The Death Of Pop Music (For Dummies)

Written by | July 13, 2013 0:04 | No Comments

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Hey dummies, now you know…

 

 

 

 

 

 

 

 

 

 

 

 

 

 

 

 

 

 

 

 

Yes, folks, it is official, music doesn’t matter. You know how there was nothing cooler than a rock star once upon a time? Well that my dear friends is no longer true. Music does not matter, pop music doesn’t matter, nobody cares, it is beyond ephemeral and into the realm of nonexistence.

So what happened?

I am gonna dumb the entire thing down but first here are two axioms to guide you: first; the only causes worth fighting for are the lost causes and next, when nearly everybody leaves an art form because it stopped being profitable, the art form improves.

So here we go.

1. The distribution of sheet music brought music into the household, it exploded with the printing presses in the late 19th Century.

2. But was superceded by recorded music in the mid 20th century.

3. The end of the second world war saw a boom in marriages and children leading to a generation gap.

4. And popular music evolved through the electric guitar and the merging of black r&b and white country.

5. Meanwhile the 30 minute recorded album became the main instrument of music distribution.

6. Finally, anti-inscription forces among the young refusing to fight in Vietnam took popular music as their soundtrack.

7. This lead to 20 years of unbridled expansion and artistic achievement in pop music.

8. Until the advent of cheap filming capabilities on video film and the nascent cable network businesses need for fresh product met head on and music videos were birthed in the 1980s.

9. The result was music being created for the new medium and the slackening of musics stranglehold on youth culture in the 1980s.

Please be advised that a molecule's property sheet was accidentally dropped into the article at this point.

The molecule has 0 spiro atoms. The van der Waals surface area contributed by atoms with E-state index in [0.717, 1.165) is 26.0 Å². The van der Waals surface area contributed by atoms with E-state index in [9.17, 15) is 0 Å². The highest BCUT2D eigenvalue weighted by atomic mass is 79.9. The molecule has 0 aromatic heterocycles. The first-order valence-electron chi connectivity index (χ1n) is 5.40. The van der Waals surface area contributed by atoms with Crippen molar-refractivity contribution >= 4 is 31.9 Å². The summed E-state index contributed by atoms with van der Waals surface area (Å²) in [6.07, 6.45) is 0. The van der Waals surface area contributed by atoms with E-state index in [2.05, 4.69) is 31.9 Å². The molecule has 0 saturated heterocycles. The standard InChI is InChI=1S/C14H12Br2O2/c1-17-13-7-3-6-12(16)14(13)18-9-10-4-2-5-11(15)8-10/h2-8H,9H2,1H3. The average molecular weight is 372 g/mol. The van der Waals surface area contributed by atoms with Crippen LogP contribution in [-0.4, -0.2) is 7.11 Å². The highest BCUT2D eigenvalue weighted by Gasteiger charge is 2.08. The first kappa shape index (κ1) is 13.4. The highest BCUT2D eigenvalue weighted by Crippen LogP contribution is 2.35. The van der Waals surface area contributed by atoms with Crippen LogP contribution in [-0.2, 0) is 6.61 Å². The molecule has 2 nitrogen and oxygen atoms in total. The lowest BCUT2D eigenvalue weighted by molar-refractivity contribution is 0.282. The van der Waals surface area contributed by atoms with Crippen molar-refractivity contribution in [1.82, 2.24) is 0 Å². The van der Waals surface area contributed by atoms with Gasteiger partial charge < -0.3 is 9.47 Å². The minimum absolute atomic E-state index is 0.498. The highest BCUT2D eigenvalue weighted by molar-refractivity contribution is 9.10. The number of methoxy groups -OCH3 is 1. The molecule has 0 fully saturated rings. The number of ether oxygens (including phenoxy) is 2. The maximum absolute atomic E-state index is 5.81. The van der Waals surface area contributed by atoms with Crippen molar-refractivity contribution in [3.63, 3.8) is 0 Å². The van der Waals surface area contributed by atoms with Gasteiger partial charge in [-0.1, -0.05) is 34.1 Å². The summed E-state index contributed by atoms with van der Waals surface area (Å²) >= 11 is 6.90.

10. This was followed by video games usurping music as the choice of the young in the 1990s

11. Finally, baby boomers stopped listening to new music.

12. In the 21st century file sharing ripped the bottom out of the business.

And that is where we stand. Music isn’t central to young peoples lives any more and older people won’t listen to new music. There is little money ($6000 per one million streams) in pop music and this means younger musicians can’t make money and older musicians have seen the value of their back catalog decimated.

So that’s the bad news and it is really bad.

Now here is the good news. The consumer has access to huge amounts of music and can listen to anything from any era. Also, just because there isn’t the money in the business that there used to be doesn’t mean there aren’t more and better musicians around worth listening to. 2013 is as good a year as 1973 or 1993 for music. There is so much great stuff it is an honor to write about it.

Plus, I like being an outsider again. I like it that people don’t understand how you can be completely obsessed with pop music, it gives it more cachet. It makes it cooler and private. Despite music’s ubiquity you can only join by caring

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